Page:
One day the Doctor remarked that the Cause was in great need of some comprehensive survey of its history and teachings; and it soon transpired that he had already begun to collect notes for the book that was to make him known throughout the Bahá’í world, and which is still regarded as the standard work on the subject. It took five years of patience and perseverance and a financial outlay to accomplish the task. But now Bahá’u’lláh and the New Era constitutes his finest and lasting memorial.
Meanwhile the Doctor’s energies were expended in many other directions. Fired with the idea of an international auxiliary language, he mastered Esperanto in a remarkably short time and, determined that our little group should do the right thing also, announced his intention of starting a class. So a small room was rented and he mounted the platform in the role of instructor. Later his knowledge of the lingvo and his services to the British Esperanto Association in translations accorded him the FBEA (Fellow of the British Esperanto Association).
Visitors and helpers began to arrive. Dear Dr Lotfu’lláh Hakím spent some holidays here, forming with Dr Esslemont a deep bond of friendship. Mrs George came to help with firesides and addresses.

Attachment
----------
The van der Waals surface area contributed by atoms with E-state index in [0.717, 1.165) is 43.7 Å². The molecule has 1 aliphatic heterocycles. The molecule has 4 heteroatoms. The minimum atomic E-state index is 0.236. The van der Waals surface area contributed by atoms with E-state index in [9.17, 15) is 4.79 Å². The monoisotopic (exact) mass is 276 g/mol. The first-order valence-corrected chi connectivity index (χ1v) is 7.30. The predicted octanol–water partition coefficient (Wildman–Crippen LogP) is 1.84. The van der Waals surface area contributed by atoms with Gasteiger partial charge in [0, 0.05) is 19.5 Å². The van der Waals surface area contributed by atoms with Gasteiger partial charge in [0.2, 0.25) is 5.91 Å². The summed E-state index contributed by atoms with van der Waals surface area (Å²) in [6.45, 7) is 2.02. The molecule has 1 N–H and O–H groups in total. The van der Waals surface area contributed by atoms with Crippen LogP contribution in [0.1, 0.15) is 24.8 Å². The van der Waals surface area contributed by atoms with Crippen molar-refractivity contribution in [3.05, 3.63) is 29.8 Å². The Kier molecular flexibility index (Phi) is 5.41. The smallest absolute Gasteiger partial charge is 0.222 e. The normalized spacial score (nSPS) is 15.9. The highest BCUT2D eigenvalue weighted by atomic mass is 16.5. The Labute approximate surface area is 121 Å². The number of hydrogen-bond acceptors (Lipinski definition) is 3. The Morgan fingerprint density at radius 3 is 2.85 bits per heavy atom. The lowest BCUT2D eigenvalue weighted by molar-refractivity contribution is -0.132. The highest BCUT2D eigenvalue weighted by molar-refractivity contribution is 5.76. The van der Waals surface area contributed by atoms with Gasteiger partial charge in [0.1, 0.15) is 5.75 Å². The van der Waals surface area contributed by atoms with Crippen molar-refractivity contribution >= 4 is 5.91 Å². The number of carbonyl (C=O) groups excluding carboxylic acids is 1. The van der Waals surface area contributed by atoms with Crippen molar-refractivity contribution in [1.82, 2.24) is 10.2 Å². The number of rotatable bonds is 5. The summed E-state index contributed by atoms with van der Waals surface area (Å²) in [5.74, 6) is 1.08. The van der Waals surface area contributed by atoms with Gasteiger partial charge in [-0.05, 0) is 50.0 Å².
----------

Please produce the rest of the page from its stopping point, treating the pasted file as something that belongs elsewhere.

Major Tudor Pole brought his family to Southbourne during the war years, and kindly allowed us to conduct a little Sunday school class in his home. Also we were now and then enlivened by the arrival of a few Persian students during their holidays. But the Doctor welcomed his most distinguished visitor in the person of Shoghi Effendi, then studying at Balliol College, Oxford. How little we imagined then to what immense responsibilities and high spiritual destiny this radiant youth enjoying a summer afternoon on the river at Christchurch would soon be called!
In spite of his initiative and energy, the Doctor’s health was precarious, as he suffered from the same disease of which he was a specialist – tuberculosis. Now and then he would be obliged to remain for a few days in bed. On such occasions we felt, with a little sinking of the heart, the force of his favourite quotation: “Behold a candle how it gives its light. It weeps its life away drop by drop in order to give forth its flame of light.”
Dr Esslemont’s departure on pilgrimage to Haifa was naturally the cause of much excitement. I dimly surmised that so momentous a journey would presage changes, and that our beloved leader would hereafter belong to a wider world. When saying goodbye to me he said humbly: “Pray for me. You know this is going to be my test.”